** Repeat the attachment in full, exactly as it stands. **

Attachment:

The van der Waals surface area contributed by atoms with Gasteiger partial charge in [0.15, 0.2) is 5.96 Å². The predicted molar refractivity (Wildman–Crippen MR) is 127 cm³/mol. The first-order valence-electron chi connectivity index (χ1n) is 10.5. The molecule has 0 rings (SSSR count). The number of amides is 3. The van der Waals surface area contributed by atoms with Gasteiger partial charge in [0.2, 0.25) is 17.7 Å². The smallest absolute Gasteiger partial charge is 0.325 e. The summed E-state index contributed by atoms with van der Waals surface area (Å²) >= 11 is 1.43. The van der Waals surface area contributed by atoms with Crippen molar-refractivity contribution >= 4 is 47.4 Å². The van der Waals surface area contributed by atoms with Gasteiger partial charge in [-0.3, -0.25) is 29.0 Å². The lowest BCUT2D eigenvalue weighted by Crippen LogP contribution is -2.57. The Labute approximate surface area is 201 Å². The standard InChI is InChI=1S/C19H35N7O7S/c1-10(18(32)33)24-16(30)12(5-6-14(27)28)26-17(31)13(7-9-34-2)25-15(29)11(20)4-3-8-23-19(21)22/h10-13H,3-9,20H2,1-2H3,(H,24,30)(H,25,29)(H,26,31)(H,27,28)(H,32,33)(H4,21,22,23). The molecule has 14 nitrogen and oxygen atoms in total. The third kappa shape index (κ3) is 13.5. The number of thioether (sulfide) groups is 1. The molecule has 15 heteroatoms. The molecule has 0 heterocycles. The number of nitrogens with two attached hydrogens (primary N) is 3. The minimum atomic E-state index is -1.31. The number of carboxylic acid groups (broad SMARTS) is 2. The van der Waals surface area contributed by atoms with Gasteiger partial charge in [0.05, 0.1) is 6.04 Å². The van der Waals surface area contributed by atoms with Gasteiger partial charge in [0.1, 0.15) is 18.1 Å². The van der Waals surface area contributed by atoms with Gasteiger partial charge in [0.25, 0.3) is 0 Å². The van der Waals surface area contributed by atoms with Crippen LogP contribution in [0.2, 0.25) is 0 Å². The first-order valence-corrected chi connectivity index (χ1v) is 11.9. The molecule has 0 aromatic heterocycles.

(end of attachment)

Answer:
The van der Waals surface area contributed by atoms with Gasteiger partial charge in [0.15, 0.2) is 5.96 Å². The predicted molar refractivity (Wildman–Crippen MR) is 127 cm³/mol. The first-order valence-electron chi connectivity index (χ1n) is 10.5. The molecule has 0 rings (SSSR count). The number of amides is 3. The van der Waals surface area contributed by atoms with Gasteiger partial charge in [0.2, 0.25) is 17.7 Å². The smallest absolute Gasteiger partial charge is 0.325 e. The summed E-state index contributed by atoms with van der Waals surface area (Å²) >= 11 is 1.43. The van der Waals surface area contributed by atoms with Crippen molar-refractivity contribution >= 4 is 47.4 Å². The van der Waals surface area contributed by atoms with Gasteiger partial charge in [-0.3, -0.25) is 29.0 Å². The lowest BCUT2D eigenvalue weighted by Crippen LogP contribution is -2.57. The Labute approximate surface area is 201 Å². The standard InChI is InChI=1S/C19H35N7O7S/c1-10(18(32)33)24-16(30)12(5-6-14(27)28)26-17(31)13(7-9-34-2)25-15(29)11(20)4-3-8-23-19(21)22/h10-13H,3-9,20H2,1-2H3,(H,24,30)(H,25,29)(H,26,31)(H,27,28)(H,32,33)(H4,21,22,23). The molecule has 14 nitrogen and oxygen atoms in total. The third kappa shape index (κ3) is 13.5. The number of thioether (sulfide) groups is 1. The molecule has 15 heteroatoms. The molecule has 0 heterocycles. The number of nitrogens with two attached hydrogens (primary N) is 3. The minimum atomic E-state index is -1.31. The number of carboxylic acid groups (broad SMARTS) is 2. The van der Waals surface area contributed by atoms with Gasteiger partial charge in [0.05, 0.1) is 6.04 Å². The van der Waals surface area contributed by atoms with Gasteiger partial charge in [0.1, 0.15) is 18.1 Å². The van der Waals surface area contributed by atoms with Gasteiger partial charge in [0.25, 0.3) is 0 Å². The van der Waals surface area contributed by atoms with Crippen LogP contribution in [0.2, 0.25) is 0 Å². The first-order valence-corrected chi connectivity index (χ1v) is 11.9. The molecule has 0 aromatic heterocycles.